On Friday’s we bring you the best from around the web. This week’s round-up includes a gripping depiction of the life of a foster child, a critique of modern individualism and more. Whether it be policies that increase employment and opportunity or selfless acts of love, we are all called to bring hope to dark places in this world.
1. The Age of Individualism: As the Millennial generation ages, Ross Douthat describes the dangers of placing too much value in individualism and self-sufficiency at the expense of community and social cohesion.
The really interesting question about the Millennials isn’t whether they’ll all be voting Democratic when Chelsea Clinton runs for president. It’s whether this level of individualism—postpatriotic, postfamilial, disaffiliated—is actually sustainable across the life cycle, and whether it can become a culture’s dominant way of life.
2. “Common Good” Podcast: Kathy Edin and Aaron Graham: In the first edition of Values & Capitalism’s new podcast, Kathy Edin of Johns Hopkins University and Aaron Graham of The District Church share their thoughts on adoption, foster care and poverty.
3. “ReMoved”: This moving, heartbreaking film by Nathaniel Matanick tells a compelling story about the devastation of broken families and the beautiful hope that adoptive and foster families can provide. “Nothing is how it was supposed to be…and a heavy sadness filled my soul… But slowly, little buds of hope [begin] forming… Someday, my summer will come.”
4. Freedom—A Poverty Program That Worked?: For much of our history, Americans relied on freedom and civil society institutions, rather than government assistance, to fight poverty, says Lawrence Reed of the Institute for Faith, Work & Economics.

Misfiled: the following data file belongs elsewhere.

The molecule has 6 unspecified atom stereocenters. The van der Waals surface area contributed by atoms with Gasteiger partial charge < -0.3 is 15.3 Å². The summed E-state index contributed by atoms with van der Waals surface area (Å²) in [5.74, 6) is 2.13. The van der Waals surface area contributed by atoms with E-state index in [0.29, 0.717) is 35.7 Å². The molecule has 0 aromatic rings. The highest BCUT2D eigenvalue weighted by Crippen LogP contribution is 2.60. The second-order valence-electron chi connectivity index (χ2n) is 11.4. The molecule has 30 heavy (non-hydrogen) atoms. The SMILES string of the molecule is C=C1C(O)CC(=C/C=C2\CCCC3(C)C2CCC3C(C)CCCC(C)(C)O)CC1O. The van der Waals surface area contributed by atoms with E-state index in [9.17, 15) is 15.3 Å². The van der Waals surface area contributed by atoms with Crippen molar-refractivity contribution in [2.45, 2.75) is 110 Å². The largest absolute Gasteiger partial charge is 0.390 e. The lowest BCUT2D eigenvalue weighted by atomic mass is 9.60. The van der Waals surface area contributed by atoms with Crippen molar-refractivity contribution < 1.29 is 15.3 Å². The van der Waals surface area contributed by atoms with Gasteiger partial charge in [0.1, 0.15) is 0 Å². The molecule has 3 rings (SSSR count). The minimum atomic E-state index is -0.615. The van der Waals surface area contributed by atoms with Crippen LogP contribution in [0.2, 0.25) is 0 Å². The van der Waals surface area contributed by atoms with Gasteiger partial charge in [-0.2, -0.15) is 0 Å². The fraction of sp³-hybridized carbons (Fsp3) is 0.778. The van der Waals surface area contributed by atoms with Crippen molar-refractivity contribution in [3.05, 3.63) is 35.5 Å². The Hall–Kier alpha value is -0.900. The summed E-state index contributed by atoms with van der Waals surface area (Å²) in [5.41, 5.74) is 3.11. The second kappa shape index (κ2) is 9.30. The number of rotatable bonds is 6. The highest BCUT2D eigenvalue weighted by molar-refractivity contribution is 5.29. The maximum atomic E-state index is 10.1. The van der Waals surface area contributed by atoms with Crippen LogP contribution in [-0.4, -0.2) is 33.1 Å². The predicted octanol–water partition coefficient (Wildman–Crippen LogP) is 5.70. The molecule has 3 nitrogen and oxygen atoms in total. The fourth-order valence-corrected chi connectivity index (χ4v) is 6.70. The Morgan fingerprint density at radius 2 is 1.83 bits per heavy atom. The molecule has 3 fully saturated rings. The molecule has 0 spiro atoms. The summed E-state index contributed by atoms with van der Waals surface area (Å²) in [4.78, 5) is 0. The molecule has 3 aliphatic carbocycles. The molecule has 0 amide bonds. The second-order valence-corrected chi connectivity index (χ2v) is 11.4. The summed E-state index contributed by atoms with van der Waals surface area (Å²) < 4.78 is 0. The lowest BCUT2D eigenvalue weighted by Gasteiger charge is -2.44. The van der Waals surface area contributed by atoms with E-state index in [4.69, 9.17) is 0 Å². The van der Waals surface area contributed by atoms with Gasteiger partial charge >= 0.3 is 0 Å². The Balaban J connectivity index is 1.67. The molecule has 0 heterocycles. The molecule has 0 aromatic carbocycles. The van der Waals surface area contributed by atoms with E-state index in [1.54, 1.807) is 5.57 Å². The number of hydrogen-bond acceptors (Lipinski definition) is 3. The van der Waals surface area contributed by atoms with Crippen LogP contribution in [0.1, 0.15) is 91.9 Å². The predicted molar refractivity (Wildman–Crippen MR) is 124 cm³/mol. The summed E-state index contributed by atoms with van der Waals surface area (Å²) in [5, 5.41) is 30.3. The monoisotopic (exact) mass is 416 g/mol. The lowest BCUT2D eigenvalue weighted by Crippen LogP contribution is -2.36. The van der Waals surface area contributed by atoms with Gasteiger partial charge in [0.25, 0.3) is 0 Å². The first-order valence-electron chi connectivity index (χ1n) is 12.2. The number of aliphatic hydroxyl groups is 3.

America’s unofficial poverty program for most of the nation’s history could be called, in a word, “liberty”…For decades after the adoption of the Constitution in 1789, few Americans and none of our presidents pressed for direct government aid to the impoverished. That was not because they were a cruel and heartless people, but rather because they saw the alleviation of poverty as a personal assignment.
5. 500+ Economists Assert the Irrefutable Laws of Demand and Supply: This letter, signed by over 500 economists including three Nobel laureates, explains why an increase in the minimum wage through legislative action is not an effective means of providing assistance for low-wage or unemployed workers.
Economic reality and the laws of supply and demand are not optional, despite the arrogant attempts of economically-challenged politicians and progressives to circumvent or disregard the most basic economic theory, economic laws and economic logic.